Magnesium

Are you feeling like you have difficulty sleeping? Low mood? Salt and sugar cravings? Muscle, stomach and menstrual cramps? Or even something that we all feeling difficult to talk out… constipation? If this does sound like these are something you’re struggling with, maybe you are deficient in magnesium. 

According to Dr. Norman Shearly, ‘Every known illness is associated with a magnesium deficiency. Magnesium deficiency may be responsible for more diseases than any other nutrient.’ 

When it comes down to DNA repair, metabolism, body weight, muscles, neurotransmitters, hormones and other health-sustaining functions, Magnesium is involved in all these reactions, in-fact, Magnesium carries out over 600 reactions. 

Just an interesting fact for you all to be aware of and to store away for when you do a general knowledge at Christmas with your family, serotonin and glutathione require Magnesium for their synthesis.

Magnesium in your diet!

Kelp contains almost 800mg of magnesium per serving, however, shouldn’t be eaten in high quantities as it is a natural source of iodine. Alternatives to eating kelp and still ensuring you have magnesium in your diet, is through eating green leafy vegetables or raw green vegetable juices. The concentration of magnesium depends on the quality of the soil used as it is based off the magnesium in the soil. Foods such as spouts and raw green salads are much higher in magnesium than beans and whole grains as they must be consumed well cooked, preventing indigestion. 

If you struggle to find ways of getting magnesium into your diet, why not try this mega-magnesium-based recipe… salmon power bowl!

All you need to make this dish is:

114g Salmon

384-512 Seasonal Greens

64g slices of Zucchini and Squash

64g Raspberries

1 tbsp Balsamic Glaze

2 tbsp Avocado or Olive Oil 

Pinch of salt

Dash of pepper 

2 Thyme springs

Parmesan crumbles 

Lemon juice 

How to make this recipe:

Step 1 – Slice your Zucchini and Squash, sauté with ½ tbsp oil and a little bit of pepper and salt. Also make sure you Salmon is already cooked. We roast ours in 1 tbsp oil, lemon, pepper and salt for 10 minutes at 400 degrees Fahrenheit. 


Step 2 – Once the Zucchini and Salmon is cooked, go ahead and build your bowl. Greens first, then veggies, and salmon. Drizzle in your balsamic glaze, thyme sprig leaves, and the rest of the oil. Toss all together and place in a bowl.


Step 3 – Add your raspberries last with a touch of lemon juice on top.


Step 4 – Sprinkle with Parmesan if desired. 


It is recommended by our health specialists to try and not have soft water as hard water contains much higher levels of magnesium and calcium. However, the only downside to have hard water is that inorganic calcium carbonate in hard water contributes to arteriosclerosis, kidney stones, constipation, or pineal gland calcification.

Magnesium deficiency:

When someone is deficient in magnesium, it does not normally show up on blood tests as only 1% of the body’s magnesium is stored in the blood.  Through us knowing this, we thought we would list some factors associated with lower magnesium levels:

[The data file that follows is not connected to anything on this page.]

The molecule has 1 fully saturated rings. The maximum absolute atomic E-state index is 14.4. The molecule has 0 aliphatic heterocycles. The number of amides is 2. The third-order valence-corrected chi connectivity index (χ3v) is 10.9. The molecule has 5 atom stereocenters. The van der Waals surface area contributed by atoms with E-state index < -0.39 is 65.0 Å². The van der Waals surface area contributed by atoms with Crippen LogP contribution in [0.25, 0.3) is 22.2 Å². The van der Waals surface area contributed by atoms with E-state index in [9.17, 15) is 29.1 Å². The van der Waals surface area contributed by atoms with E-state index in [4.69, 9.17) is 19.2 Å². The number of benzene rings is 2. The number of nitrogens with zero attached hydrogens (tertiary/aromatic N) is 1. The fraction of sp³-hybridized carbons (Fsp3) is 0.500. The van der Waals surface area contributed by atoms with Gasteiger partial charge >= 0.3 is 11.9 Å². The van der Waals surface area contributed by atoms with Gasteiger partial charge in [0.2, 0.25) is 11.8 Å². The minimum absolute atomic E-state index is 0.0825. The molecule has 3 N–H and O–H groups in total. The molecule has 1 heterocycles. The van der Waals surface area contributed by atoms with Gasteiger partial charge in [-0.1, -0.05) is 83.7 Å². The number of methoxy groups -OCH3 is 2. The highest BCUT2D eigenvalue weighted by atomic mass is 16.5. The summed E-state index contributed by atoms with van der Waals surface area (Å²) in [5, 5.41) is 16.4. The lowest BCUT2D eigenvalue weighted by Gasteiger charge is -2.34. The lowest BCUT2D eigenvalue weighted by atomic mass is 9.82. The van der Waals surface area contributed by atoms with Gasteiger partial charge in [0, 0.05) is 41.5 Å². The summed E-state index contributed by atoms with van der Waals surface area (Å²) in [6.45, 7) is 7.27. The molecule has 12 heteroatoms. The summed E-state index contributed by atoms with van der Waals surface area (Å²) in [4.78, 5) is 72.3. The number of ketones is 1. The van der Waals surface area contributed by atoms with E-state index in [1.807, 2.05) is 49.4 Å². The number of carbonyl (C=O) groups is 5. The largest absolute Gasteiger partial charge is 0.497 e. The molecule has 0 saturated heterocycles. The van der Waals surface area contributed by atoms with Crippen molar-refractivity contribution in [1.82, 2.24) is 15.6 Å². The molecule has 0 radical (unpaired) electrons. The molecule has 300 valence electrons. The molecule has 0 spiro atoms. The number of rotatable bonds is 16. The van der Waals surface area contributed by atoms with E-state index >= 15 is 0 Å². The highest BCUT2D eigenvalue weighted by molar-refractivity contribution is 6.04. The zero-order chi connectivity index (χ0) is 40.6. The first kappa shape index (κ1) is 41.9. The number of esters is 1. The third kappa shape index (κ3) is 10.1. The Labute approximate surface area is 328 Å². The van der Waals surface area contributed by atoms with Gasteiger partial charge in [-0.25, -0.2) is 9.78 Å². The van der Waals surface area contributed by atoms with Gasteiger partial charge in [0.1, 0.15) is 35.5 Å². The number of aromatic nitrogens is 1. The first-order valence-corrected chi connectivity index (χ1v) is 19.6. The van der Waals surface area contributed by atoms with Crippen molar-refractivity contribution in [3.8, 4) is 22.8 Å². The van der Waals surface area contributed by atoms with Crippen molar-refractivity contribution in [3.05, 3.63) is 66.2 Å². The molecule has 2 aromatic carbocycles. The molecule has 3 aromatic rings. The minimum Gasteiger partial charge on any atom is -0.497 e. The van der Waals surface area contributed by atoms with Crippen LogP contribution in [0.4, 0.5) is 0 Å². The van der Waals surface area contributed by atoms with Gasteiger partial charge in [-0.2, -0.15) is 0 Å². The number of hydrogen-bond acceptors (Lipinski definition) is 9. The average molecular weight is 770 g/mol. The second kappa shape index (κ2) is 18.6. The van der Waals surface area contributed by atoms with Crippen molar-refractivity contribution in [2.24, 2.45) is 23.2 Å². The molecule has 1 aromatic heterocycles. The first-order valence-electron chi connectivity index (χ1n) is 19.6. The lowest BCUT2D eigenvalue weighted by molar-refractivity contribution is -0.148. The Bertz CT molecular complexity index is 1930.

• Deprived of magnesium refined diet (white flour products, white rice, etc).
  • Most food – according to Dr. Dean, ‘A hundred years ago, we would get 500 milligrams of magnesium in an ordinary diet. Now we’re lucky to get 200 milligrams!’. From this statement it can be understood that it can be very difficult to get enough magnesium from our diet and so a supplement is a good addition to your diet. 
  • Excessive amounts of calcium can also lead to magnesium deficiency and increased risk of heart attack, muscle cramps and spasms and neurological abnormalities. 
  • Sugar makes our body get of magnesium in urine through our kidneys.
  • Emotional stress – the more stress that occurs in our life, the less magnesium we have in our body. 
  • Fluoride in water.
  • Alcohol – this interferes with the absorption of vitamin D, which is require for the absorption of magnesium. 
  • Caffeine.
  • Digestive system problems 
  • Soda
  • Menopause
  • Age – ability to absorb magnesium decreases with age.

We know that now you have read about the negatives of not having enough magnesium in your diet, it would probably be beneficial for you to also know the positives of magnesium. 

Magnesium allows us to control stress and is vital for the functioning of the nervous system and brain, making our mood boost and improving our sleep patterns. One form of magnesium is magnesium citrate, an osmotic laxative, meaning that it helps relieve constipation, making stools pass easier when it comes to that time in the day.  Magnesium also helps with the maintenance of blood glucose levels - studies have shown that oral magnesium supplementation improves insulin sensitivity in people with insulin resistance and high blood sugar levels. Coming from a biological aspect, Magnesium helps relax blood vessels, promotes heart health and normal blood pressure – according to Dr. Yiqing Sonh, ‘evidence indicates that maintenance of optimal magnesium status in the human body may help prevent or treat hypertension’. 


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